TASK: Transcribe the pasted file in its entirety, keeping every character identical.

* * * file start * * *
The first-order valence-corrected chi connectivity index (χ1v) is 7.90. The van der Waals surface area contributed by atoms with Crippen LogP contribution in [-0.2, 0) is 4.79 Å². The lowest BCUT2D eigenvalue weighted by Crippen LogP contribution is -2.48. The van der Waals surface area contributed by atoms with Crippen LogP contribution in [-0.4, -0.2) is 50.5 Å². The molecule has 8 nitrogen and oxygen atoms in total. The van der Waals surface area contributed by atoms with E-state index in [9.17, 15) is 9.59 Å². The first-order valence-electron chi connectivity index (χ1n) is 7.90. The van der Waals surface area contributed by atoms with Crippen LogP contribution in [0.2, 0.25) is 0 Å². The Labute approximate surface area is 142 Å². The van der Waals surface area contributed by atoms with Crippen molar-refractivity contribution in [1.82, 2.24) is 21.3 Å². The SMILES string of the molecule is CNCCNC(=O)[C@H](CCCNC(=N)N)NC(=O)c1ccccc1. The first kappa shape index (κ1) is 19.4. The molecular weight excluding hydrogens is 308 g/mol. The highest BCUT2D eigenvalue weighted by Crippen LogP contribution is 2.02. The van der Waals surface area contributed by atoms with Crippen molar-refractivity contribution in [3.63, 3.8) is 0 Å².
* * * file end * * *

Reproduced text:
The first-order valence-corrected chi connectivity index (χ1v) is 7.90. The van der Waals surface area contributed by atoms with Crippen LogP contribution in [-0.2, 0) is 4.79 Å². The lowest BCUT2D eigenvalue weighted by Crippen LogP contribution is -2.48. The van der Waals surface area contributed by atoms with Crippen LogP contribution in [-0.4, -0.2) is 50.5 Å². The molecule has 8 nitrogen and oxygen atoms in total. The van der Waals surface area contributed by atoms with E-state index in [9.17, 15) is 9.59 Å². The first-order valence-electron chi connectivity index (χ1n) is 7.90. The van der Waals surface area contributed by atoms with Crippen LogP contribution in [0.2, 0.25) is 0 Å². The Labute approximate surface area is 142 Å². The van der Waals surface area contributed by atoms with Crippen molar-refractivity contribution in [1.82, 2.24) is 21.3 Å². The SMILES string of the molecule is CNCCNC(=O)[C@H](CCCNC(=N)N)NC(=O)c1ccccc1. The first kappa shape index (κ1) is 19.4. The molecular weight excluding hydrogens is 308 g/mol. The highest BCUT2D eigenvalue weighted by Crippen LogP contribution is 2.02. The van der Waals surface area contributed by atoms with Crippen molar-refractivity contribution in [3.63, 3.8) is 0 Å².